in the style of \citet{la}, which use ordinary least squares regression.
Furthermore, all analyses are done using the \texttt{Sweave} function in R,
so this entire technical report and all of the analyses reported in it
are completely reproducible by anyone who has R with the \texttt{aster}
package installed and the R noweb file specifying the document.
This revision corrects major errors in the frequentist model averaging
calculations (Section~\ref{sec:fma}) in the first version of the technical
report.
\end{abstract}
<>=
options(keep.source = TRUE, width = 65)
ps.options(pointsize = 15)
pdf.options(pointsize = 15)
@
\section{R Package Aster}
We use R statistical computing environment \citep{rcore} in our analysis.
It is free software and can be obtained from
\url{http://cran.r-project.org}. Precompiled binaries
are available for Windows, Macintosh, and popular Linux distributions.
We use the contributed package \verb@aster@.
If R has been installed, but this package has
not yet been installed, do
\begin{verbatim}
install.packages("aster")
\end{verbatim}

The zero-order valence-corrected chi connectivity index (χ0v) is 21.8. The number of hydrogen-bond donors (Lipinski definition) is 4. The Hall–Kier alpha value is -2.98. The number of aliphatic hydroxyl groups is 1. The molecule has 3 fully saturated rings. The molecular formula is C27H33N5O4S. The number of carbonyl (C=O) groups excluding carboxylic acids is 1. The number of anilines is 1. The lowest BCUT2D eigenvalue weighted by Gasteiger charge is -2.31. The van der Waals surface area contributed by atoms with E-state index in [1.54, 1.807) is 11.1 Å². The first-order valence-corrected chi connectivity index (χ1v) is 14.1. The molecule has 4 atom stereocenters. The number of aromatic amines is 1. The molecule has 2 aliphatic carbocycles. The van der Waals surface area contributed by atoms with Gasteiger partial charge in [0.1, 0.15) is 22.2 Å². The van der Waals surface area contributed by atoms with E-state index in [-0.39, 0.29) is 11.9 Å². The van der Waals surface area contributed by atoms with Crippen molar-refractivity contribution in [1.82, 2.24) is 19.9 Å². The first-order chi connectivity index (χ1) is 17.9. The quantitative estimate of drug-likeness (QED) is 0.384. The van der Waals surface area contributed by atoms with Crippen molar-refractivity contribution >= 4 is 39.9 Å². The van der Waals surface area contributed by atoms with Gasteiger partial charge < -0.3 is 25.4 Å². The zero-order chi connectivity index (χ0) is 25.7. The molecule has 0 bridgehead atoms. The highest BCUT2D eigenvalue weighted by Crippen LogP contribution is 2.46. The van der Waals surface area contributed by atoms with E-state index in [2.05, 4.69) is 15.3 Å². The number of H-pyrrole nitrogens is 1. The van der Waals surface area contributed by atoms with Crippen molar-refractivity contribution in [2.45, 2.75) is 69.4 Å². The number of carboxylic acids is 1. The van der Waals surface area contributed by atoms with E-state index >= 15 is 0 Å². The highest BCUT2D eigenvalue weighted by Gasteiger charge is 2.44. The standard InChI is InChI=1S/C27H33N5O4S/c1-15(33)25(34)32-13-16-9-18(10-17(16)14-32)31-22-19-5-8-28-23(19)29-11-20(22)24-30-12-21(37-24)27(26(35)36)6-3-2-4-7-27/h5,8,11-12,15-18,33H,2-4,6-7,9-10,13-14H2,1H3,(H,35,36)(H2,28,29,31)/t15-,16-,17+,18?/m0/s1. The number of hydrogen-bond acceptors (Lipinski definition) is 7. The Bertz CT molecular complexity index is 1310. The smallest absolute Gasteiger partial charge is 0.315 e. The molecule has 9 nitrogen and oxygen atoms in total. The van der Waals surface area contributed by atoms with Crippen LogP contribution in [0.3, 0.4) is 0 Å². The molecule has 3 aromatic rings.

from the R command line
(or do the equivalent using the GUI menus if on Apple Macintosh
or Microsoft Windows). This may require root or administrator privileges.
Assuming the \verb@aster@ package has been installed, we load it
<>=
library(aster)
@
<>=
baz <- library(help = "aster")
baz <- baz$info[[1]]
baz <- baz[grep("Version", baz)]
baz <- sub("^Version: *", "", baz)
bazzer <- paste(R.version$major, R.version$minor, sep = ".")
@
The version of the package used to make this document
is \Sexpr{baz} (which is available on CRAN).
The version of R used to make this document is \Sexpr{bazzer}.
This entire document and all of the calculations shown were made using
the R command \texttt{Sweave} and hence are exactly reproducible by
anyone who has R and the R noweb (RNW) file from which it was created.